I’m sure you can find a Photoshop Javascript reference on Adobe’s site, I’m nearly positive that they are freely available.

  3. Excellent, thanks Travholt and Taylor. I’ll certainly look into the scripting options. I knew you could script PS with AppleScript, but hadn’t a clue that JS would work as well. Interesting.

  4. ACJ says:

    I’d have a Python or PHP script communicate with ImageMagick or PIL (Python Image Library). You could even set up a centralized web service for it.

  5. Ben says:

    You could simply record an action where you manually hide and then show each layer in succession saving for the web as a GIF at each step.
    All the user would have to do is:
    Download your icons in a PSD format and your exported Action file
    Open the file and choose a background color
    Load the Action File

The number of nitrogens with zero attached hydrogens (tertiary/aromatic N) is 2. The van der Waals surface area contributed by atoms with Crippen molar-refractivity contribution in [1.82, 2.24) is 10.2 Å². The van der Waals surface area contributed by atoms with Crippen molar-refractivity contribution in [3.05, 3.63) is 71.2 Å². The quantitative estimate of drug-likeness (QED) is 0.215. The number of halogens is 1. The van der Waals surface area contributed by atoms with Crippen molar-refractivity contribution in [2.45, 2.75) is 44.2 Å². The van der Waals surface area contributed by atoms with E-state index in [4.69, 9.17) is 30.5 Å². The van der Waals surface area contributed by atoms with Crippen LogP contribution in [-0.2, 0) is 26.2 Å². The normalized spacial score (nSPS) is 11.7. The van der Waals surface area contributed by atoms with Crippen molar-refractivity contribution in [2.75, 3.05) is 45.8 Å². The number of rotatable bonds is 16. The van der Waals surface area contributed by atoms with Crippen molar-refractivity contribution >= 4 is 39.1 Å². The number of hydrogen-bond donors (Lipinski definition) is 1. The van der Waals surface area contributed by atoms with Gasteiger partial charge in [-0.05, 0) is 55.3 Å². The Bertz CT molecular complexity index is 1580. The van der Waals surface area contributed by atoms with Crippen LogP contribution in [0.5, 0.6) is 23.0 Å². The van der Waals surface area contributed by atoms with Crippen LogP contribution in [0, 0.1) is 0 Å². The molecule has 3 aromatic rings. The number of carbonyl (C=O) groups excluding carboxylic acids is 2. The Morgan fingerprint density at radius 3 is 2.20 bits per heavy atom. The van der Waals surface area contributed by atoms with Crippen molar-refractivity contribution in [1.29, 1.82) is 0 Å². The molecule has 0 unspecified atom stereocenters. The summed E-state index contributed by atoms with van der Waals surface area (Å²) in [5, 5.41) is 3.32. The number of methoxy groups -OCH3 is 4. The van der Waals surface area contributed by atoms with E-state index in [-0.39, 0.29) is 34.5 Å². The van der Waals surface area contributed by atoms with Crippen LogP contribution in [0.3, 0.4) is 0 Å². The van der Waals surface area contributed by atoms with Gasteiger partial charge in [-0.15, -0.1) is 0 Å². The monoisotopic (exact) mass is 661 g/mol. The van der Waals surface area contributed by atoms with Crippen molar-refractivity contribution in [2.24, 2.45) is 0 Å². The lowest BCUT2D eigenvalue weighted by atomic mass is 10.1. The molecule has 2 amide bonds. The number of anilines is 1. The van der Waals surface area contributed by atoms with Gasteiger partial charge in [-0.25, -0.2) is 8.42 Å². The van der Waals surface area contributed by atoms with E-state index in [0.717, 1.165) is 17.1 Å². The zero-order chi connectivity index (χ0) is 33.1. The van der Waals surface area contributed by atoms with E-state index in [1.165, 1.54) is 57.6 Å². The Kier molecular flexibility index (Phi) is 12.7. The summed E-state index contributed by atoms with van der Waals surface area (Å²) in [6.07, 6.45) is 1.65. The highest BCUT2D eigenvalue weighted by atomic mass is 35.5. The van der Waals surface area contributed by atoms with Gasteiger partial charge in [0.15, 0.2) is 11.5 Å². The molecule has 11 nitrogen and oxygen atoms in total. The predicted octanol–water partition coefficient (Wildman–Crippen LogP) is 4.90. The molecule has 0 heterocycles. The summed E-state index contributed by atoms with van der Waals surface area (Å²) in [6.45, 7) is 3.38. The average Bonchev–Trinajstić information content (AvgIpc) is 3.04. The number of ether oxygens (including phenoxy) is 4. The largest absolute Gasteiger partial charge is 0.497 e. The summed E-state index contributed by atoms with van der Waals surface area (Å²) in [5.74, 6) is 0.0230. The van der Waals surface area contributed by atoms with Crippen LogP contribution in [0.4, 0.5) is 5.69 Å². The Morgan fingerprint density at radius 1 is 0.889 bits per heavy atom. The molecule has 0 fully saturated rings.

Press play and let it do its thing
    If layers were named in a predictable way e.g. “layer 1,2,3″ etc… you could have the script continue the proccess on layers that do not exist so you could add and remove them as needed.

  6. Joshua says:

    Are you SURE that using photoshop actions wouldn’t be feasible? I just tested it out and was able to get exactly the feature you mentioned (turning off a layer, turning on the next one, exporting a gif, and repeating up the stack). *using photoshop CS
    This would work fine if you knew the exact number of layers. You could even save each gif as the name of that individual icon based on the preset order in the layer stack.
    Of course, if the end user moved layers around or added new layers it would screw everything up…
    That’s probably why you posted this article huh?

  7. Joshua says:

    heh… seems like Ben beat me to it!

  8. Hmm, I could’ve sworn that hiding/showing layers didn’t work for me previously, but Ben and Joshua are right — a Photoshop Action will record those steps. Just need to figure out how to name the exported GIF based on the visible layer (and not the .psd’s file name) and I could be almost there. Thanks for the input thus far.

  9. Andy Schubert says: